"The Lord of the World" is known as one of the first dystopian novels: a form of science fiction writing in which the author speculates about the future which has taken a terrible turn for the dark side. (Now, don't go read the Wikipedia entry unless you want a spoiler of the entire plot.)
Lord of the World . . . is truly remarkable and deserves to stand beside Huxley's Brave New World and Orwell's Nineteen Eighty-Four as a classic of dystopian fiction. In fact, though Huxley's and Orwell's modern masterpieces may merit equal praise as works of literature, they are clearly inferior as works of prophecy. The political dictatorships that gave Orwell's novel-nightmare an ominous potency have had their day. Today, his cautionary fable serves merely as a timely reminder of what has been and what may be again if the warnings of history are not heeded. Benson's novel-nightmare, on the other hand, is coming true before our very eyes. (source)
What thrills me about dystopian novels is how accurately the good ones predict what actually happened in the future, both culturally and technologically. For example, Benson foresaw 55 years early a Vatican Council being called which caused "the loss of a great number through the final definitions . . . . the 'Exodus of the Intellectuals' . . . ." (Figures don't lie.) Euthanasia--which had recently entered public debate at time of writing--is a normal, everyday occurrence in the world of our book: mandatory for the "useless" or anyone in the "final agonies" and optional for anyone who desires it. The reader sees a world in which everything from the sunlight to the turf is artificial, the world is perfectly clean, and marriages are often childless. Technologically, this novel reveals that air flight is common (writing four years after Kitty Hawk) and phone communication with multiple lines and caller ID is used (see history of the phone).
When a dystopian author predicts radical changes for the future, how was his book received upon publication? Sure, now we read the book more than 100 years later and remark at its accuracy, but did earlier readers find it so fantastic that they could not suspend their disbelief? I don't know, but I did read that "Lord of the World" has never been out of print.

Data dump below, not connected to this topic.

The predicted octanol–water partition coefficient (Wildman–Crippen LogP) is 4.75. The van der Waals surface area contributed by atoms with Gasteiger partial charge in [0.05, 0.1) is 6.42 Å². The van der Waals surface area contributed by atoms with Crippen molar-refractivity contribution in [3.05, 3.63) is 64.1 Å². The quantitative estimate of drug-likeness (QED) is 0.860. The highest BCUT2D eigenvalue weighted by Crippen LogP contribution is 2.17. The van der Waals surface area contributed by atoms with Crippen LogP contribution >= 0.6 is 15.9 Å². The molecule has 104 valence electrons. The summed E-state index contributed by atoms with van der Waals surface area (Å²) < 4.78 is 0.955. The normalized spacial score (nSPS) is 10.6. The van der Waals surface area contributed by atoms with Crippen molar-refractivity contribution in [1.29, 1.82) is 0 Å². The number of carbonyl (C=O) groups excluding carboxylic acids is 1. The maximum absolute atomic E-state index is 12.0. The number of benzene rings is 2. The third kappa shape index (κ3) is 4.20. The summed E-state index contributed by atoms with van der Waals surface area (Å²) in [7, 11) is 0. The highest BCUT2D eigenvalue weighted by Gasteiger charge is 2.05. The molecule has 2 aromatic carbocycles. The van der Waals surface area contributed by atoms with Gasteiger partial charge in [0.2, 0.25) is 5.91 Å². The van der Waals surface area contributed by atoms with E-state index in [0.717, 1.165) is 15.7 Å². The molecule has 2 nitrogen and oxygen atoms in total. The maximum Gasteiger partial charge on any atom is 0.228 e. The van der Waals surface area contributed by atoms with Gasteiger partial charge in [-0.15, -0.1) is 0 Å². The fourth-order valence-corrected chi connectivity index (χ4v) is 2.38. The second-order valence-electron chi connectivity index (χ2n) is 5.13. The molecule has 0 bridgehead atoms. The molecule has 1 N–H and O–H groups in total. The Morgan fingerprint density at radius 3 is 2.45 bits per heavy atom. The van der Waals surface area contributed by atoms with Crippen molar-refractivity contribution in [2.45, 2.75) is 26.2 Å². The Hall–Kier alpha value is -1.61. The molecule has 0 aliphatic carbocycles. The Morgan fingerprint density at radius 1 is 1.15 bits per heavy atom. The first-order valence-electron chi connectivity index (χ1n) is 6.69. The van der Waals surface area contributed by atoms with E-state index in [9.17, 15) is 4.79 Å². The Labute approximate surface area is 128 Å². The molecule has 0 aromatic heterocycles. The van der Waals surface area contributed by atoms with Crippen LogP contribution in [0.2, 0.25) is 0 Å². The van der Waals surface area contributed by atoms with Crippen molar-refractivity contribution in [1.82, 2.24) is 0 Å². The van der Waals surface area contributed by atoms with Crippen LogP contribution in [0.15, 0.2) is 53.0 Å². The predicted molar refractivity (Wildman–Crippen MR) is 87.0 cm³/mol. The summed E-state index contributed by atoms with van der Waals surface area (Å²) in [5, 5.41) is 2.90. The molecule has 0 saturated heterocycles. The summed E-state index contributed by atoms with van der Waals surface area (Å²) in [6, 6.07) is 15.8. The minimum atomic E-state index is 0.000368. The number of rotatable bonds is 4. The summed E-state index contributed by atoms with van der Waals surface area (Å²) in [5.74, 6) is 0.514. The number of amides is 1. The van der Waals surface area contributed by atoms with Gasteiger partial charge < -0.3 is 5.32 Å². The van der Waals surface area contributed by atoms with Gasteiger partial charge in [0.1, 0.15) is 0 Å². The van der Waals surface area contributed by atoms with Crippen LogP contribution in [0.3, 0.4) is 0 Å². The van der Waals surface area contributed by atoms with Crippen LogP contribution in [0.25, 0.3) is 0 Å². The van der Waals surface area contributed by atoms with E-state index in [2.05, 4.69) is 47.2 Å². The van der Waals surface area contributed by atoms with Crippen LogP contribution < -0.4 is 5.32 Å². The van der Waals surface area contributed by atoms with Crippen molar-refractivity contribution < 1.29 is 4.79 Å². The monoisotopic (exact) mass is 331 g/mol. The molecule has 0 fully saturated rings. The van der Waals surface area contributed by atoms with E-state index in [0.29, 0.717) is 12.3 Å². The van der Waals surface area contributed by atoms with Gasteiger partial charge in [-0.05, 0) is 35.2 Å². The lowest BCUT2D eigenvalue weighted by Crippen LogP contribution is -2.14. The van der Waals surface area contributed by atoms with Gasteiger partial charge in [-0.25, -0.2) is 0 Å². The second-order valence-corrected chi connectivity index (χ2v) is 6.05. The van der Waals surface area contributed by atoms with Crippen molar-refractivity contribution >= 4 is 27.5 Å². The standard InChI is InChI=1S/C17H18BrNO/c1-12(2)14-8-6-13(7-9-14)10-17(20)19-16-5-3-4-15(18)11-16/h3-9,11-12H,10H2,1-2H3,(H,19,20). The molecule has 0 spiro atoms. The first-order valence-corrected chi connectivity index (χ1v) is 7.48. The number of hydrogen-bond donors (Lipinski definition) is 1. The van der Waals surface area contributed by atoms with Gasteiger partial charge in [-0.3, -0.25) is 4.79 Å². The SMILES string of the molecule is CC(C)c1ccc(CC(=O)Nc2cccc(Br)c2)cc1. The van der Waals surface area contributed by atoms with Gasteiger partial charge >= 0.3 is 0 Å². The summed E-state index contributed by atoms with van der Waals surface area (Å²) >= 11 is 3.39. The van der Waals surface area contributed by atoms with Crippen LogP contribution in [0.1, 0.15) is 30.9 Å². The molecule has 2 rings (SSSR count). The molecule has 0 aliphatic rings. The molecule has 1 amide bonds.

The crisis of the novel is the appearance of a new world leader, the mysterious Felsenburgh who is hailed as Savior of the World but is, of course, the AntiChrist. Having a sound knowledge of Scripture (and I feel like I have just barely enough) will make reading this book even more chilling: one reads how Scripture is misused and twisted throughout, very similar to what we see in the secular world around us today.
Will everyone be taken in by the AntiChrist? How far reduced can Catholics become in the world? Will everyone left apostasize? Will the line of the papacy remain unbroken till the end of time? Will the gates of Hell prevail against the Church or not?
I read this novel absolutely gripped by the plot, but simultaneously wondering all the time more and more about the author himself. Msgr. Benson was an Anglican priest and son of the Archbishop of Canterbury (as in, the head of the Church of England!), yet converted to Catholicism (1903) and become a Catholic priest (1904)--causing a sensation, indeed! This prolific author published this sophisticated, completely orthodox Catholic novel only four years after becoming Catholic and he died a mere ten years into his priesthood. Benson wrote fifteen highly successful novels--that is so rare for any author, and yet a Catholic priest: how did he have time?
I highly recommend "The Lord of the World" as worthy of a sincere Catholic's time. And now, my appetite whetted, I am off to read one of my favorite dystopian and post-Apocalyptic novels, A Canticle for Leibowitz, which I read about once per year.
Other book reviews of "Lord of the World," better than mine, can be found: